Well, security measures do entail annoying delays, as anyone who has traveled by air in the last 15 years or so is aware. Believe me, Mr. Former Security Prisoner Rajoub, we’d all be happier if we didn’t have to worry about terrorism.
Palestinian soccer stadiums in Gaza would not be destroyed by Israel if they were being used as a place to play football rather than as launching pads for missile attacks and other terrorist activity.
Only in Israel-bashing “civil society” are attempts at security measures considered apartheid while the demand that every last Jew be banned from living in Palestinian- controlled territory is considered conducive to peace.
I don’t know whether to congratulate Rajoub on trying to improve ties with Hamas in Gaza (whose charter still calls for the elimination of Israel, and not just wiping it off the football-playing world map) or to wonder whether this is just a tactical maneuver.
We can assume that playing a dirty game with football is part of a wider strategy of acting against Israel in the UN and discussions about putting Israeli leaders in the dock at the International Criminal Court in The Hague.
As The Jerusalem Post’s sports commentator Allon Sinai notes, “Rajoub’s approach to FIFA... has everything to do with his own personal and national political aspirations and very little to do with helping those who in many cases are truly in need.”
The Post’s London correspondent Jerry Lewis this week revealed that one of English soccer’s former top executives, Simon Johnson, is campaigning against the suspension move.
“Even putting this matter to a vote risks bringing a complex and emotive international political conflict on to the floor of the FIFA Congress and to the heart of the international football family. It will doubtless overshadow the Election Congress. Any debate on the matter would be controversial, and, even if the vote to suspend were not to be approved, the unity of the football family at the time of a Congress would be shattered, in a public and controversial manner,” Johnson pointed out.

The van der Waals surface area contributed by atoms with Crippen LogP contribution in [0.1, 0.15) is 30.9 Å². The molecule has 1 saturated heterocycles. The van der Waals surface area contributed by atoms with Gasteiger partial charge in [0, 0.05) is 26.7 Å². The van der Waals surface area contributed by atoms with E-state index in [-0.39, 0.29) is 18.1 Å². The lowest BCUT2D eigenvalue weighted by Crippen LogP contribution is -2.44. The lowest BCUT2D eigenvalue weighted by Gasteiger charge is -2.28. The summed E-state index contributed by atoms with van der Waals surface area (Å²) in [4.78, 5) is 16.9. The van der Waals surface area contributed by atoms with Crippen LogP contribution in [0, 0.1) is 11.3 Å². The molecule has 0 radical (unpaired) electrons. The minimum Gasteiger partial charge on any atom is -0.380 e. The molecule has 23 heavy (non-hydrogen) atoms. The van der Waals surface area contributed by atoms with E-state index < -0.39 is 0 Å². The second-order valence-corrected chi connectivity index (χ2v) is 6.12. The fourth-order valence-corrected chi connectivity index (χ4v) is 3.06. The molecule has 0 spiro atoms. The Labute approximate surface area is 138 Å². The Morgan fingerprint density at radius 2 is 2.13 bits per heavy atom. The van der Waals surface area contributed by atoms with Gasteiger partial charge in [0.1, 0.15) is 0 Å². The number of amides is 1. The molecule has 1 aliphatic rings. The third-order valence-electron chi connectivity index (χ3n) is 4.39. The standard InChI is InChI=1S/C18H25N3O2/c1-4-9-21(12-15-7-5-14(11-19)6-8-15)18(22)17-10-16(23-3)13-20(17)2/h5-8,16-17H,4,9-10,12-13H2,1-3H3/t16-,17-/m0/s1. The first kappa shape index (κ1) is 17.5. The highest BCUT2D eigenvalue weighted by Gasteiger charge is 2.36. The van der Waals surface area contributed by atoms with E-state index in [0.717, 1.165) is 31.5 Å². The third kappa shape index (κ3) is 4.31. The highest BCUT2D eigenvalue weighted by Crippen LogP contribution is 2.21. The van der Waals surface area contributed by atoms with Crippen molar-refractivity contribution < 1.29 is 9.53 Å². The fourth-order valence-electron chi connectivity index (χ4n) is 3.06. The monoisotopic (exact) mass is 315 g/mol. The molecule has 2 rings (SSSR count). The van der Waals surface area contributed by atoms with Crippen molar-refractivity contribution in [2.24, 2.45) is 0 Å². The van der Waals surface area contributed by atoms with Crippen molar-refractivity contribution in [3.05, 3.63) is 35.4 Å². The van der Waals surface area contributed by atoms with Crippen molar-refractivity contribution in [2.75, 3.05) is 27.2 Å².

“During the Balkan conflict, the Afghan and Iraq wars, the Somalia conflict, the civil wars in Sudan and in the current conflict between Russia and Ukraine, FIFA has kept itself above politics and has not taken steps that might favor one side or another in a political conflict,” he noted.
The only countries that have been suspended by FIFA are South Africa under the apartheid regime and Yugoslavia under Slobodan Milosevic.
THIS IS not exactly football’s finest hour: Among FIFA President Sepp (Joseph) Blatter’s biggest headaches ahead of his own attempts at being reelected at the FIFA congress in Zurich is the controversy surrounding the decision to hold the World Cup in Qatar (in the heat of summer) in 2022 and the uproar over the conditions of the foreign workers slaving on completing the stadiums and facilities in time.
Talk about human rights infringements: This week the International Federation of Journalists complained that a BBC team invited by the Qatari government to tour the new accommodations for the construction workers was arrested by the authorities and held for two days without charges.